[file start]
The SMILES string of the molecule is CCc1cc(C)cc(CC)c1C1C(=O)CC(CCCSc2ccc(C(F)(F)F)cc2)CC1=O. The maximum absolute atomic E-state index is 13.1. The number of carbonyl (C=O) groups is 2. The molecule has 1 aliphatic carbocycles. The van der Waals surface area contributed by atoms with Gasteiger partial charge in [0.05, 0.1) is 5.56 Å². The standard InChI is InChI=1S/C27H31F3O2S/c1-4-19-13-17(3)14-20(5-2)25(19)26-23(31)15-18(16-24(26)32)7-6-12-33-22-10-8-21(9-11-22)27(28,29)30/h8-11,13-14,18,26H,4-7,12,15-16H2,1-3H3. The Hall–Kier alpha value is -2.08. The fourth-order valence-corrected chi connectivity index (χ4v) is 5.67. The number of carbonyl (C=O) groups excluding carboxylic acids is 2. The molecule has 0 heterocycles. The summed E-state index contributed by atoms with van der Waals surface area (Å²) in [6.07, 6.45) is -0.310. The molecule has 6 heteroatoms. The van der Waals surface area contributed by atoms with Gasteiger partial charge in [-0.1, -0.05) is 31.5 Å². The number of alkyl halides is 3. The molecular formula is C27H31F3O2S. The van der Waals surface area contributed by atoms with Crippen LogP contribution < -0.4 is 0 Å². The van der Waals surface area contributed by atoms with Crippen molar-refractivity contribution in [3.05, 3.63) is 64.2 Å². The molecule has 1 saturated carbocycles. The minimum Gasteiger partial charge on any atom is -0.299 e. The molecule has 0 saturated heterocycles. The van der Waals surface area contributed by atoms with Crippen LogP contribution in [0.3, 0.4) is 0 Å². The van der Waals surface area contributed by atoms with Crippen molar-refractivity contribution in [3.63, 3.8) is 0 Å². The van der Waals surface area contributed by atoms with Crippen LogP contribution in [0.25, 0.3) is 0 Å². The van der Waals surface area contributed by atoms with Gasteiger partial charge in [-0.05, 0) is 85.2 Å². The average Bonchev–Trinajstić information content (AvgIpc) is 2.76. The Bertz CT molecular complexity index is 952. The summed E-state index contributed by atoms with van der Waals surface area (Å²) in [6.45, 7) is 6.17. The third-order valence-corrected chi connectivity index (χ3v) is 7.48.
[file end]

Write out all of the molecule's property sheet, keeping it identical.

The SMILES string of the molecule is CCc1cc(C)cc(CC)c1C1C(=O)CC(CCCSc2ccc(C(F)(F)F)cc2)CC1=O. The maximum absolute atomic E-state index is 13.1. The number of carbonyl (C=O) groups is 2. The molecule has 1 aliphatic carbocycles. The van der Waals surface area contributed by atoms with Gasteiger partial charge in [0.05, 0.1) is 5.56 Å². The standard InChI is InChI=1S/C27H31F3O2S/c1-4-19-13-17(3)14-20(5-2)25(19)26-23(31)15-18(16-24(26)32)7-6-12-33-22-10-8-21(9-11-22)27(28,29)30/h8-11,13-14,18,26H,4-7,12,15-16H2,1-3H3. The Hall–Kier alpha value is -2.08. The fourth-order valence-corrected chi connectivity index (χ4v) is 5.67. The number of carbonyl (C=O) groups excluding carboxylic acids is 2. The molecule has 0 heterocycles. The summed E-state index contributed by atoms with van der Waals surface area (Å²) in [6.07, 6.45) is -0.310. The molecule has 6 heteroatoms. The van der Waals surface area contributed by atoms with Gasteiger partial charge in [-0.1, -0.05) is 31.5 Å². The number of alkyl halides is 3. The molecular formula is C27H31F3O2S. The van der Waals surface area contributed by atoms with Crippen LogP contribution < -0.4 is 0 Å². The van der Waals surface area contributed by atoms with Crippen molar-refractivity contribution in [3.05, 3.63) is 64.2 Å². The molecule has 1 saturated carbocycles. The minimum Gasteiger partial charge on any atom is -0.299 e. The molecule has 0 saturated heterocycles. The van der Waals surface area contributed by atoms with Crippen LogP contribution in [0.3, 0.4) is 0 Å². The van der Waals surface area contributed by atoms with Crippen molar-refractivity contribution in [3.63, 3.8) is 0 Å². The van der Waals surface area contributed by atoms with Crippen LogP contribution in [0.25, 0.3) is 0 Å². The van der Waals surface area contributed by atoms with Gasteiger partial charge in [-0.05, 0) is 85.2 Å². The average Bonchev–Trinajstić information content (AvgIpc) is 2.76. The Bertz CT molecular complexity index is 952. The summed E-state index contributed by atoms with van der Waals surface area (Å²) in [6.45, 7) is 6.17. The third-order valence-corrected chi connectivity index (χ3v) is 7.48.